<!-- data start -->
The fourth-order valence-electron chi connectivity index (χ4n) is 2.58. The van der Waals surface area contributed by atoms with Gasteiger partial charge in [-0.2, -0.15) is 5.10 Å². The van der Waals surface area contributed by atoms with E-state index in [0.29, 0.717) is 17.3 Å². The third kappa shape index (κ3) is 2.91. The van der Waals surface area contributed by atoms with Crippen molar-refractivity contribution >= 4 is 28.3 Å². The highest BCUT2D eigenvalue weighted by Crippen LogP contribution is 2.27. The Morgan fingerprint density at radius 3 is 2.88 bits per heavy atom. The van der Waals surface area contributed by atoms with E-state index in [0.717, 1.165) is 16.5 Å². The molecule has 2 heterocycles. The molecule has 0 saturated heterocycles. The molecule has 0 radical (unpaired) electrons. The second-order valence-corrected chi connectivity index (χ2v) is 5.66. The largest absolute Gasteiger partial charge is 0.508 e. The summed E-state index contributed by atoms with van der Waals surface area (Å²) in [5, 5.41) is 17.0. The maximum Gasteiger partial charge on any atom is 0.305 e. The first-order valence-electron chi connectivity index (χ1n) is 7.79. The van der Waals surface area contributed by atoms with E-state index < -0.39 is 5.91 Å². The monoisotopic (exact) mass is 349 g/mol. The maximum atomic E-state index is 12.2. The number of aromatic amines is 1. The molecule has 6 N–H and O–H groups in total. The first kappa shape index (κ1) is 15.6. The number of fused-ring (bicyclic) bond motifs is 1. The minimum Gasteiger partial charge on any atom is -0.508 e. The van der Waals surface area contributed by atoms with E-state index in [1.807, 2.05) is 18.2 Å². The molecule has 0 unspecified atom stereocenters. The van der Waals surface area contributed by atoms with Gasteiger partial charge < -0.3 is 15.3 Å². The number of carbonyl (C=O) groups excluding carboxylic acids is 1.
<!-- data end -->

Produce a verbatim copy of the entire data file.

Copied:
The fourth-order valence-electron chi connectivity index (χ4n) is 2.58. The van der Waals surface area contributed by atoms with Gasteiger partial charge in [-0.2, -0.15) is 5.10 Å². The van der Waals surface area contributed by atoms with E-state index in [0.29, 0.717) is 17.3 Å². The third kappa shape index (κ3) is 2.91. The van der Waals surface area contributed by atoms with Crippen molar-refractivity contribution >= 4 is 28.3 Å². The highest BCUT2D eigenvalue weighted by Crippen LogP contribution is 2.27. The Morgan fingerprint density at radius 3 is 2.88 bits per heavy atom. The van der Waals surface area contributed by atoms with E-state index in [0.717, 1.165) is 16.5 Å². The molecule has 2 heterocycles. The molecule has 0 saturated heterocycles. The molecule has 0 radical (unpaired) electrons. The second-order valence-corrected chi connectivity index (χ2v) is 5.66. The largest absolute Gasteiger partial charge is 0.508 e. The summed E-state index contributed by atoms with van der Waals surface area (Å²) in [5, 5.41) is 17.0. The maximum Gasteiger partial charge on any atom is 0.305 e. The first-order valence-electron chi connectivity index (χ1n) is 7.79. The van der Waals surface area contributed by atoms with E-state index < -0.39 is 5.91 Å². The monoisotopic (exact) mass is 349 g/mol. The maximum atomic E-state index is 12.2. The number of aromatic amines is 1. The molecule has 6 N–H and O–H groups in total. The first kappa shape index (κ1) is 15.6. The number of fused-ring (bicyclic) bond motifs is 1. The minimum Gasteiger partial charge on any atom is -0.508 e. The van der Waals surface area contributed by atoms with E-state index in [1.807, 2.05) is 18.2 Å². The molecule has 0 unspecified atom stereocenters. The van der Waals surface area contributed by atoms with Gasteiger partial charge < -0.3 is 15.3 Å². The number of carbonyl (C=O) groups excluding carboxylic acids is 1.